Europeans and Indigenous Americans found it easier to understand each other’s hunting practices. Both sets of hunters possessed ‘intimate knowledge’ of their prey and regarded the animals they killed as subjects, not objects. The writer Juan Mateos celebrated the skill of a ‘singularly savvy sow’ (in Norton’s words) that was able to elude his hunting party for a time. He still killed it, of course – but, Norton writes, not all killing ‘is predicated on objectification’. Even in the case of hunting, she finds the differences more telling than the similarities. In Europe, unlike the Americas, hunting was (at least in principle) restricted to the noble elite. In contrast to their Indigenous counterparts, Europeans hunted with a wide variety of animals: ‘horses, hawks and hounds’. These were privileged creatures, endowed with subjectivity and treated as individuals; captive birds of prey had more nutritious and expensive diets than peasants. According to Norton, European hunters were distanced from their prey, which diminished their capacity for cross-species identification. Indigenous hunting and familiarisation, meanwhile, sat on a spectrum: the wild could become the tame. While the prey of Indigenous hunters sometimes became iegue, for Europeans prey never became kin.
It was the importing of iegue to Europe, Norton argues, that resulted in ‘the emergence of the modern pet’. Iegue were quickly absorbed into the European culture of elite non-human animals: in Jean Clouet’s c.1527 portrait, the future Marguerite of Navarre has a green parrot perched on her finger. According to Norton, iegue even became ‘transmitters of Indigenous modes of interaction, sharing with European humans some of the care lavished on them by Native humans’. This is of course difficult to confirm. Norton is unwilling to grant that, before this, European elites could feel genuine affection for their animals, since they treated them as objects of prestige and symbols of power, or as tools of herding and hunting.
But there is evidence that some elite Europeans bonded closely with their animals before the introduction of iegue. Isabella d’Este held funerals for her cat Martino and dog Aura; her grandfather-in-law buried his hunting dog Rubino in a casket (Rubino – or one of his peers – still looks out from a wall of Mantua’s ducal palace, in a fresco by Andrea Mantegna). It isn’t necessary to deny that the elites in pre-modern Europe could love their animals to argue that Indigenous relations with the animal world were less rigid, less patronising and less instrumental – that, in Indigenous America, ‘the joy of nonhuman companionship could be an end in itself.’ As more and more tamed animals were imported to Europe, however, they soon became neither iegue nor precious gifts, but merely tradeable commodities. Some were even sold alongside humans, such as the three green parrots that Sebastiano Caboto purchased in São Vicente in 1530 together with a 13-year-old enslaved boy known as Andrés.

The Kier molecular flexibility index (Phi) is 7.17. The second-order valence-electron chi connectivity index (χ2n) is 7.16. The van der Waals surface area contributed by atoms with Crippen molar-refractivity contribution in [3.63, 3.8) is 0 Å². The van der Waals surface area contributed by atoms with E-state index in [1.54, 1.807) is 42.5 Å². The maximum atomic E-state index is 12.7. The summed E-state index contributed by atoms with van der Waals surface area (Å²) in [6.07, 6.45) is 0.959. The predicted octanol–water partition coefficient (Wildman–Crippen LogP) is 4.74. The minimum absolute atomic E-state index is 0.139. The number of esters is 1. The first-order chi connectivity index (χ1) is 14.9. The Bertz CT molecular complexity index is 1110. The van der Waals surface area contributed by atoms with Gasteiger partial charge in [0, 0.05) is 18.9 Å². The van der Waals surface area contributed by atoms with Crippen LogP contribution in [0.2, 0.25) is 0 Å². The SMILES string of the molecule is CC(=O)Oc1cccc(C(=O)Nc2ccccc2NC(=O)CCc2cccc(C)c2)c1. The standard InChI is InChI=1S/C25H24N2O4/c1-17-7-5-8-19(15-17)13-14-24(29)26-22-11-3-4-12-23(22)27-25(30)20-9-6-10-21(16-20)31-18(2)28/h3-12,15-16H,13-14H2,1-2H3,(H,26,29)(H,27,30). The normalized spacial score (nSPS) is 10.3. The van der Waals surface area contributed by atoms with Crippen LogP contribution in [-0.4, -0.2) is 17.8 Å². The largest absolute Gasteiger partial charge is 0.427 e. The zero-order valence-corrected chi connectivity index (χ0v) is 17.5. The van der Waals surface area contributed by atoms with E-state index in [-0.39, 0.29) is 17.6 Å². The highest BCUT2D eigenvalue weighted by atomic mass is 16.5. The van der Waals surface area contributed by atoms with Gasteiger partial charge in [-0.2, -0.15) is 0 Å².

Unlike the taming of wild animals, livestock husbandry has always depended on selective breeding. In pre-modern Spain, for example, nearly half of all newborn lambs were considered defective and killed. In Mackenzie Cooley’s erudite new history, The Perfection of Nature, the story of animal breeding provides the basis for a different sort of reconsideration of human-animal relations in 16th-century Europe and America. If Norton writes about relationships, Cooley traces metaphors: when and how did animal breeding inform the images used to describe human reproduction, and with what consequences? In Othello, Iago taunts Desdemona’s father: ‘You’ll have your daughter covered with a Barbary horse.’ And it was Renaissance breeders, according to Cooley, who ‘helped popularise the language of race’. The origins of the word ‘race’, from the Spanish raça and Italian razza, are obscure and probably various. One strand points to haraz, Middle French for a ‘stud’. By the late Middle Ages, ‘some variation of race spread through European languages like wildfire.’ The word may have emerged to describe breeds of animal, but it was soon used to describe people: in Italy, Cooley writes, ‘everything that was bred had a race, and everything had been bred.’